"Let me tell you, sir, if you are still able to follow good advice," continued the judge, in the same pitiless voice, "that if that respectable person, your kinswoman Teresa, is still willing to take charge of your daughter Fanny, surrender her unconditionally, renounce all your rights to her now and for evermore, for if you raise any further objections, if the matter comes before the courts, so help me God! I'll have you locked up myself."
Mr. Meyer had got a sufficient answer at last; he took his leave and departed. He could scarce find the door by which he had entered, and he had[Pg 113] to grope his way down to the street. The loafers there who saw him nudged each other with a grin and said, "That chap has had a good skinful somewhere!"
So he had to learn from others that he was not a respectable man; he had to learn from strange lips that people looked down upon him, laughed at, cursed him, sneered at him as the man who made money out of his daughters' love affairs, and whose house was a place where young men were corrupted.
In his confusion of mind he had wandered out of his way as far as the Malomligeti pond. What a nice pond! he thought. How many wicked girls could be suffocated there! A man, too, might easily leap into it, and be at rest! Then he turned back again and hastened home.
They quite frightened the child with all these[Pg 114] lamentations, and it was at last determined that if Fanny would say to papa, if he pressed her, that she did not want to go to Aunt Teresa, they would all take her part.
At that same moment Meyer's steps were audible upon the staircase. He rushed into the room with his hat on - but, indeed, in such a house as that it was not usual to take off one's hat at all at any time. He knew that every one was looking at his face, but he also knew that his face was distorted enough to frighten any one who looked at it.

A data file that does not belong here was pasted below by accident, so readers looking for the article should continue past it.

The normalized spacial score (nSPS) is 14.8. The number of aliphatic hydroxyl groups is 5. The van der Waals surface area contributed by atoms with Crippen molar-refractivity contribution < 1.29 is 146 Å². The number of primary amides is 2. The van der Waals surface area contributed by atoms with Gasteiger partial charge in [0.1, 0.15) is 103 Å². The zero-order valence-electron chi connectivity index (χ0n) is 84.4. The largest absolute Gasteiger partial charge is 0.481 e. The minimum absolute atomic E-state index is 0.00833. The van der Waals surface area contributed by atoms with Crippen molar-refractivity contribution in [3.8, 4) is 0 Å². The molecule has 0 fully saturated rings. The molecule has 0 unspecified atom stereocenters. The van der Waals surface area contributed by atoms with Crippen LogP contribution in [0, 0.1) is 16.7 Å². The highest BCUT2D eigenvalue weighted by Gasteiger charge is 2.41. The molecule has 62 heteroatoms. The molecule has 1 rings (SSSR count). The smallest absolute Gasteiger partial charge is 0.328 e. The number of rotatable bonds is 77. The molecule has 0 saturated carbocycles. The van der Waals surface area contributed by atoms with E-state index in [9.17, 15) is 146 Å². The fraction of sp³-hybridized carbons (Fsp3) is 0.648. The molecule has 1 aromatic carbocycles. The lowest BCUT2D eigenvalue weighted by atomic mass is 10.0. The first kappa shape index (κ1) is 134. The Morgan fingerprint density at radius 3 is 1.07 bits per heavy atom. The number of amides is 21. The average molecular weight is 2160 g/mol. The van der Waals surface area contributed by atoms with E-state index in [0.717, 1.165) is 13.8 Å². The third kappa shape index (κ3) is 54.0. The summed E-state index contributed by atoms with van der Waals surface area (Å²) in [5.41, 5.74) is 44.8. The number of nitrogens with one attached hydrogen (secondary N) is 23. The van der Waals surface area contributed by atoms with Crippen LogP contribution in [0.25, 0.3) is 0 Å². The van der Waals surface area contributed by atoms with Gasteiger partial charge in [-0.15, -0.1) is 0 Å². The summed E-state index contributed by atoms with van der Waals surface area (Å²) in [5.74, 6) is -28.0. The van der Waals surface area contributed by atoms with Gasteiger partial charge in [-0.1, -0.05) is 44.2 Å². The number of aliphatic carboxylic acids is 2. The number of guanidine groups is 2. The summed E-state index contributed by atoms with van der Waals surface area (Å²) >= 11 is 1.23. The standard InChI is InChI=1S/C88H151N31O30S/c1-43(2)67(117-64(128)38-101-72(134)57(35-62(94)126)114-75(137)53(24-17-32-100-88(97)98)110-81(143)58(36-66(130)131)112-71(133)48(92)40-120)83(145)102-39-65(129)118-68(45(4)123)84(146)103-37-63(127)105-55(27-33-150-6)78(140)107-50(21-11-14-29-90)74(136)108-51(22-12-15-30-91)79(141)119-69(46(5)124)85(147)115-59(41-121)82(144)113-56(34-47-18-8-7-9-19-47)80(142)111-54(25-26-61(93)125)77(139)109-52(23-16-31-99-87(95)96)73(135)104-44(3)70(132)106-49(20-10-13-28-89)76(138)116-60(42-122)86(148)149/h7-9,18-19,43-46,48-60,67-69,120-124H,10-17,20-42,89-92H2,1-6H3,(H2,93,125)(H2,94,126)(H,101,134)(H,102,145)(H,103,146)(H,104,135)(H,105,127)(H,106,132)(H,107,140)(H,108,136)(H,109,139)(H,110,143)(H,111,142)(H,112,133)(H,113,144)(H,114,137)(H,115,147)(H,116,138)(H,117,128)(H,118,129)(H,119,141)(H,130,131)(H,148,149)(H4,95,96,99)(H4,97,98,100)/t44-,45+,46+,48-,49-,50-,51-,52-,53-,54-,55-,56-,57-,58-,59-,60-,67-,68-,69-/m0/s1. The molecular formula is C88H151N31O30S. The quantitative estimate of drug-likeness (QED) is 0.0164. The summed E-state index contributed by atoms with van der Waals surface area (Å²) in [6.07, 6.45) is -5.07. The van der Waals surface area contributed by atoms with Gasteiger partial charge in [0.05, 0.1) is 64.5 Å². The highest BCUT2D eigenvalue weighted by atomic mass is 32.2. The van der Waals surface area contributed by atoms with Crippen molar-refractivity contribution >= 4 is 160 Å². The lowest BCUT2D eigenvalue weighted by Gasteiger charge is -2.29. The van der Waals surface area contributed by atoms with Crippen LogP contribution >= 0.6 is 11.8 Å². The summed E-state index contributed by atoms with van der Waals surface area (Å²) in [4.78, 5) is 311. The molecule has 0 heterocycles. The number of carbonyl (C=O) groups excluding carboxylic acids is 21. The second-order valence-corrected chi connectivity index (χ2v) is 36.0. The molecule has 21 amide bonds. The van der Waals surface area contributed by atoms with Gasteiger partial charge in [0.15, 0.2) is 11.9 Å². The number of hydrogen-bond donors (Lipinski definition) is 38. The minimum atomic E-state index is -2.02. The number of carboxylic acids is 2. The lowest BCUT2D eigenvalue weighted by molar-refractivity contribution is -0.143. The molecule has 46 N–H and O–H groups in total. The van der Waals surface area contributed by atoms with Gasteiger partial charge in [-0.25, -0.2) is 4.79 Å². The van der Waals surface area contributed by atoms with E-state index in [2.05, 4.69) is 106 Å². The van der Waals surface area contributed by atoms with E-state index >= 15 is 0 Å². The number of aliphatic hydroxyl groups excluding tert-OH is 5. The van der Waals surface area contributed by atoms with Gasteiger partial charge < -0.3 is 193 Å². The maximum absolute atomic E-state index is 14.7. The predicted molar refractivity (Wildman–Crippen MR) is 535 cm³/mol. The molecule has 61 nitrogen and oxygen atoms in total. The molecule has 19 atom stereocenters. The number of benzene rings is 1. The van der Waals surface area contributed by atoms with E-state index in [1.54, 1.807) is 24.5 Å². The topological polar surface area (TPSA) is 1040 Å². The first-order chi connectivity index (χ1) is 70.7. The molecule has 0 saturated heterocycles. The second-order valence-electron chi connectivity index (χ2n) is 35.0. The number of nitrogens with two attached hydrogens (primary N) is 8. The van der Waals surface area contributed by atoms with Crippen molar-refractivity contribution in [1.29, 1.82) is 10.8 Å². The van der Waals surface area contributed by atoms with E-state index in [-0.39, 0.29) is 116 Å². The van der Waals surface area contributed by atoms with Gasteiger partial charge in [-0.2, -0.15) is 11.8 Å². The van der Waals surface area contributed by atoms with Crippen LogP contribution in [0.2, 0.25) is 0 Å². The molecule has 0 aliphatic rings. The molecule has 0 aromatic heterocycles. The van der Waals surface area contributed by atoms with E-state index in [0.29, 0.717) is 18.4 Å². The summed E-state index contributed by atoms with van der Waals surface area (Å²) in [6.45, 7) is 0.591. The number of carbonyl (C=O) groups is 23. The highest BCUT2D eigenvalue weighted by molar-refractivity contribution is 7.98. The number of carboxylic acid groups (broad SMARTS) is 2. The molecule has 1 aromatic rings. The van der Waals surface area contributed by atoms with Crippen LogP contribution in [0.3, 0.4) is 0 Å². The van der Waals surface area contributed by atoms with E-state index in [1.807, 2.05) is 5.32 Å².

"You are to come with me."
"With your mother and sisters, eh? and become what they are, I suppose?" and seizing the girl with one hand, he snatched up with the other one of the sticks of the embroidering frame, and, before Fanny had time to be frightened, he thrashed her in a way that made his own heart bleed for her.[Pg 115]
The sisters tried to interfere, and got their share also, for papa Meyer broke all the remaining sticks of the frame over their shoulders, so that when it came to his wife's turn, he had to pummel her with his fists till she collapsed in a corner.
A few years sooner a moderate dose of this discipline might have been of use, now it only caused physical pain. And all the time Mr. Meyer never said a word; he simply gratified his rage, like a wild beast that has escaped from its cage.
The chastised damsels wished, in their wrath, that their departing father might never return again. And their wish was gratified, for Mr. Meyer never did return home again. From henceforth he vanished from Pressburg. Where he went or what became of him nobody ever knew. Some maintained that he had jumped into the Danube, others that he had emigrated; and years afterwards distant travellers sent word home from time to time that they had seen a man greatly resembling him, some said in England, some in Turkey.[Pg 116]